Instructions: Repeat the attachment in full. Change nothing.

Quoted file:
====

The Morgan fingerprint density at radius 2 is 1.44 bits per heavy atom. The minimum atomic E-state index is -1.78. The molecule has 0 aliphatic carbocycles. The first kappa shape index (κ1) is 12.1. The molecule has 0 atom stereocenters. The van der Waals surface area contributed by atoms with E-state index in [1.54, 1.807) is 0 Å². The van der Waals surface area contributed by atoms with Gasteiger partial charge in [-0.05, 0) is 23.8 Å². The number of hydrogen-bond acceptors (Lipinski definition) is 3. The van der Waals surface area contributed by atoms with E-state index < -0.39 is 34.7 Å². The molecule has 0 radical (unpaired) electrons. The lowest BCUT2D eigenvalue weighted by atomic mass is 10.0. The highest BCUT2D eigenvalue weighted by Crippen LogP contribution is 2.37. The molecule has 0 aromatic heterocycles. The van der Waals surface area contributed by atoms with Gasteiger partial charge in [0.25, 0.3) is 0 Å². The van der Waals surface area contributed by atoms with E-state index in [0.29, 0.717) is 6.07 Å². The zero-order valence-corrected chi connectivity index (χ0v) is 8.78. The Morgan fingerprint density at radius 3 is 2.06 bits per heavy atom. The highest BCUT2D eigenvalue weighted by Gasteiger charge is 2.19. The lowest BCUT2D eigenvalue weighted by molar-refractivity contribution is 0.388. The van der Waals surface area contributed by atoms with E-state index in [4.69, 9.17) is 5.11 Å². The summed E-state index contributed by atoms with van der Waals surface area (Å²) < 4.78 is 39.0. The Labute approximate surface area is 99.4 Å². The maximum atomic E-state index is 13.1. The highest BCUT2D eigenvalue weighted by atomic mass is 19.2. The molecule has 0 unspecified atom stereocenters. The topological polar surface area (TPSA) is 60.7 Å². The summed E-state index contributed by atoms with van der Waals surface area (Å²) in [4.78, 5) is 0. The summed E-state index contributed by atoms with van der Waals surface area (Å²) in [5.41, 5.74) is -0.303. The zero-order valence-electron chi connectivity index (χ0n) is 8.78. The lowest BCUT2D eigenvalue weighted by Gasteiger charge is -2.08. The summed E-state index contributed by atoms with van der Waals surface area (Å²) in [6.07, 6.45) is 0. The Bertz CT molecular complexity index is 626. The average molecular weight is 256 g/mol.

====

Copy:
The Morgan fingerprint density at radius 2 is 1.44 bits per heavy atom. The minimum atomic E-state index is -1.78. The molecule has 0 aliphatic carbocycles. The first kappa shape index (κ1) is 12.1. The molecule has 0 atom stereocenters. The van der Waals surface area contributed by atoms with E-state index in [1.54, 1.807) is 0 Å². The van der Waals surface area contributed by atoms with Gasteiger partial charge in [-0.05, 0) is 23.8 Å². The number of hydrogen-bond acceptors (Lipinski definition) is 3. The van der Waals surface area contributed by atoms with E-state index < -0.39 is 34.7 Å². The molecule has 0 radical (unpaired) electrons. The lowest BCUT2D eigenvalue weighted by atomic mass is 10.0. The highest BCUT2D eigenvalue weighted by Crippen LogP contribution is 2.37. The molecule has 0 aromatic heterocycles. The van der Waals surface area contributed by atoms with Gasteiger partial charge in [0.25, 0.3) is 0 Å². The van der Waals surface area contributed by atoms with E-state index in [0.29, 0.717) is 6.07 Å². The zero-order valence-corrected chi connectivity index (χ0v) is 8.78. The Morgan fingerprint density at radius 3 is 2.06 bits per heavy atom. The highest BCUT2D eigenvalue weighted by Gasteiger charge is 2.19. The lowest BCUT2D eigenvalue weighted by molar-refractivity contribution is 0.388. The van der Waals surface area contributed by atoms with E-state index in [4.69, 9.17) is 5.11 Å². The summed E-state index contributed by atoms with van der Waals surface area (Å²) < 4.78 is 39.0. The Labute approximate surface area is 99.4 Å². The maximum atomic E-state index is 13.1. The highest BCUT2D eigenvalue weighted by atomic mass is 19.2. The molecule has 0 unspecified atom stereocenters. The topological polar surface area (TPSA) is 60.7 Å². The summed E-state index contributed by atoms with van der Waals surface area (Å²) in [4.78, 5) is 0. The summed E-state index contributed by atoms with van der Waals surface area (Å²) in [5.41, 5.74) is -0.303. The zero-order valence-electron chi connectivity index (χ0n) is 8.78. The lowest BCUT2D eigenvalue weighted by Gasteiger charge is -2.08. The summed E-state index contributed by atoms with van der Waals surface area (Å²) in [6.07, 6.45) is 0. The Bertz CT molecular complexity index is 626. The average molecular weight is 256 g/mol.